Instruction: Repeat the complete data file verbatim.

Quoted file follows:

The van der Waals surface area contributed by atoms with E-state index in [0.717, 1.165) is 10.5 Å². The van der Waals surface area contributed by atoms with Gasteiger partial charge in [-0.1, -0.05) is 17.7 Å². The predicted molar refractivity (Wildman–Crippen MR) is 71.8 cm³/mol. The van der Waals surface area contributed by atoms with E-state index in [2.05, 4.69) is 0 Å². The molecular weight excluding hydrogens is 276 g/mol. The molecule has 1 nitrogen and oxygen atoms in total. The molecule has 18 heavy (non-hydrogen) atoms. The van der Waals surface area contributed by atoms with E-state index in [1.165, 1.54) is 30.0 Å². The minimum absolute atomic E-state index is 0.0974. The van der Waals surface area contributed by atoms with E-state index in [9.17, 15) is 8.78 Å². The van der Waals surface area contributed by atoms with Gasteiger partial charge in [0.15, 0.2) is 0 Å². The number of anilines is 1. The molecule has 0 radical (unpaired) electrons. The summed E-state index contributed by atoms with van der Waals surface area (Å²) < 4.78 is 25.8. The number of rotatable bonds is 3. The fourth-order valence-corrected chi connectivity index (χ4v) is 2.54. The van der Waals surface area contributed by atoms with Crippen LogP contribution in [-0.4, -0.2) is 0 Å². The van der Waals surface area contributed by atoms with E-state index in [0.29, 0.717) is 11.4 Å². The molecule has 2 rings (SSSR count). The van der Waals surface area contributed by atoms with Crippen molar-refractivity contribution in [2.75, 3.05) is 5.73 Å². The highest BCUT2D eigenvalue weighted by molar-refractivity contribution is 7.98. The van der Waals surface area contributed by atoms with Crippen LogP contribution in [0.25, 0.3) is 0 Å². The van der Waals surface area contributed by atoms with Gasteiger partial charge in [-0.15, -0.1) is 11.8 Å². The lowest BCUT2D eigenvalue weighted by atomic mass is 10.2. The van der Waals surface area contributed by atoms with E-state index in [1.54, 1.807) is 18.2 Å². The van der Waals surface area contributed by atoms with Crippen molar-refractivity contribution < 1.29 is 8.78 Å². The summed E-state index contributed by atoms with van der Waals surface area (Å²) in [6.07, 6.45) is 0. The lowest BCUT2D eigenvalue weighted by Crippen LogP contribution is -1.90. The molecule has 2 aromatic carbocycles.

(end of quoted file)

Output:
The van der Waals surface area contributed by atoms with E-state index in [0.717, 1.165) is 10.5 Å². The van der Waals surface area contributed by atoms with Gasteiger partial charge in [-0.1, -0.05) is 17.7 Å². The predicted molar refractivity (Wildman–Crippen MR) is 71.8 cm³/mol. The van der Waals surface area contributed by atoms with E-state index in [2.05, 4.69) is 0 Å². The molecular weight excluding hydrogens is 276 g/mol. The molecule has 1 nitrogen and oxygen atoms in total. The molecule has 18 heavy (non-hydrogen) atoms. The van der Waals surface area contributed by atoms with E-state index in [1.165, 1.54) is 30.0 Å². The minimum absolute atomic E-state index is 0.0974. The van der Waals surface area contributed by atoms with E-state index in [9.17, 15) is 8.78 Å². The van der Waals surface area contributed by atoms with Gasteiger partial charge in [0.15, 0.2) is 0 Å². The number of anilines is 1. The molecule has 0 radical (unpaired) electrons. The summed E-state index contributed by atoms with van der Waals surface area (Å²) < 4.78 is 25.8. The number of rotatable bonds is 3. The fourth-order valence-corrected chi connectivity index (χ4v) is 2.54. The van der Waals surface area contributed by atoms with Crippen LogP contribution in [-0.4, -0.2) is 0 Å². The van der Waals surface area contributed by atoms with E-state index in [0.29, 0.717) is 11.4 Å². The molecule has 2 rings (SSSR count). The van der Waals surface area contributed by atoms with Crippen molar-refractivity contribution in [2.75, 3.05) is 5.73 Å². The highest BCUT2D eigenvalue weighted by molar-refractivity contribution is 7.98. The van der Waals surface area contributed by atoms with Crippen LogP contribution in [0.25, 0.3) is 0 Å². The van der Waals surface area contributed by atoms with Gasteiger partial charge in [-0.15, -0.1) is 11.8 Å². The lowest BCUT2D eigenvalue weighted by atomic mass is 10.2. The van der Waals surface area contributed by atoms with E-state index in [1.54, 1.807) is 18.2 Å². The van der Waals surface area contributed by atoms with Crippen molar-refractivity contribution < 1.29 is 8.78 Å². The summed E-state index contributed by atoms with van der Waals surface area (Å²) in [6.07, 6.45) is 0. The lowest BCUT2D eigenvalue weighted by Crippen LogP contribution is -1.90. The molecule has 2 aromatic carbocycles.